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How to say 'hello' in Irish

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Listen to the short clip above to hear how to say 'hello' in Irish. Read on for a little more information about this important phrase. 'Dia duit' is a shortened version of a longer phrase 'go mbeannaí Dia duit.'


Dia duit!

'Dia duit' is the traditional and probably still the most common way to greet somebody in Irish. For a beginner it's unfortunately a tricky little phrase! This is because the way it is pronounced varies across the dialects, and so the way the phrase is written will not always reflect the way it is said!


How to pronounce the 'D' in 'Dia'

Let's start with the first word in the phrase: 'Dia'.

'Dia' is the Irish word for 'God'. It's always written with a capital D. 

By the way 'God' crops up in greetings and farewells in many languages: think of 'Adieu' (unto God) in French; Adios (unto God) in Spanish. Even 'goodbye' originates in the phrase 'God be with ye!'). 

Another fun fact about the word 'Dia' is that it contains an example of what is called a slender d sound.


Slender and broad sounds in Irish

In Irish most of the consonants can be pronounced in two ways: a slender version, and a broad version.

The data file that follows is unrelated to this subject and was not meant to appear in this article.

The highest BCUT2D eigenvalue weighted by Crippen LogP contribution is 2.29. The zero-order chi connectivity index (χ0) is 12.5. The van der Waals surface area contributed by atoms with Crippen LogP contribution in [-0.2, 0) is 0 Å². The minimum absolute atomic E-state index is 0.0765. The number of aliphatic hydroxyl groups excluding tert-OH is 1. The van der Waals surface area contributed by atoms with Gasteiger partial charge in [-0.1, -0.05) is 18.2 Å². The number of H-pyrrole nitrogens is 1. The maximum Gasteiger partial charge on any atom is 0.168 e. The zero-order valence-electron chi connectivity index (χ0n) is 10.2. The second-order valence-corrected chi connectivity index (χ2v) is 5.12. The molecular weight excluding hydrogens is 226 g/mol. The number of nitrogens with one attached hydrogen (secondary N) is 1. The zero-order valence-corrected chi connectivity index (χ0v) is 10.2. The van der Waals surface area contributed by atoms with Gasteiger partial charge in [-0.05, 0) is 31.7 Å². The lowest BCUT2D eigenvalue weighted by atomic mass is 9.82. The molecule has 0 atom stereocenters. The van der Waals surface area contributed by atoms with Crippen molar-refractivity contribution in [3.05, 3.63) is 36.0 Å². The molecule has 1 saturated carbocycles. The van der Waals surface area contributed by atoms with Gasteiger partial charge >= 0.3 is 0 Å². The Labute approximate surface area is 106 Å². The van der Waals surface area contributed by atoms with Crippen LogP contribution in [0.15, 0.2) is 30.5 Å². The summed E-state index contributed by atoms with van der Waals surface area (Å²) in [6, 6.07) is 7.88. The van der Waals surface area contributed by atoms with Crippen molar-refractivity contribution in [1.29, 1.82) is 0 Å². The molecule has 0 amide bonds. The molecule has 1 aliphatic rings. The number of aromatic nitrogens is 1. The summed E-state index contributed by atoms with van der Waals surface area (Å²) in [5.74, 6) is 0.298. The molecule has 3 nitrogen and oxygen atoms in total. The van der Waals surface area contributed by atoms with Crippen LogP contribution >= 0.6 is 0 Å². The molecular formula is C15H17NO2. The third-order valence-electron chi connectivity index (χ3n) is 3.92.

A broad 'D' sounds quite similar to the 'd' sound in the English word 'door'. (Think of the Irish words: Doras (door) / Doire (Derry))

A slender 'D' sounds more like a 'j' sound as in the English name 'Jerry'. (Think of the Irish words: Dia / diabhal (devil))

Compare the Irish names 'nall' (pron. Doh-nall) and 'Diarmuid' (pron. something like Jeer-mud) to spot the difference between broad and slender D sounds.

The broad version of a consonant will be flanked by any of the vowels a / o / u; the slender version will be flanked by any of the vowels i /e.


The slender 'D' sound

There is quite a variation in how close the slender D sound is to the 'j' sound in English. In Munster Irish the slender d sound is generally pronounced much softer than in the Connacht and Ulster dialects. As a beginner just keep your ears open for these variations, and enjoy the subtle differences in the way the language is pronounced regionally. In the video above listen to how the slender D is pronounced in Connemara Irish (a type of Connacht Irish).


Moving on to 'duit'

'Duit' literally means 'to you'.

When you say 'Dia duit' to someone you are wishing God on them.


Go mbeannaí Dia duit!

'Dia duit' is a shortened form of the longer phrase 'Go mbeannaí Dia duit' (may God bless you). (For intermediate learners: 'go mbeannaí' is a nice example of the subjunctive mood/an modh foshuiteach which I wrote about in this previous post).

'Beannaigh' means 'bless' and it is used with the preposition 'do' (to).

'Go mbeannaí' is the subjunctive form of the verb. 

Go mbeannaí Dia / May God bless


Dia duit or Dia dhuit?

One of the unfortunate things about Irish (and many other languages) is that words are not always pronounced exactly as they are written! 

There are a few reasons for this: the way in which words are pronounced changes over time even as the written word remains true to the earlier pronunciation: think of the word 'knife' in English. The 'k' sound was once pronounced fadó fadó / a long time ago. Even though we no longer pronounce a 'k' sound at the start of the word the spelling of the word hasn't changed. There are lots of examples of this in English: gnome / through / knight etc.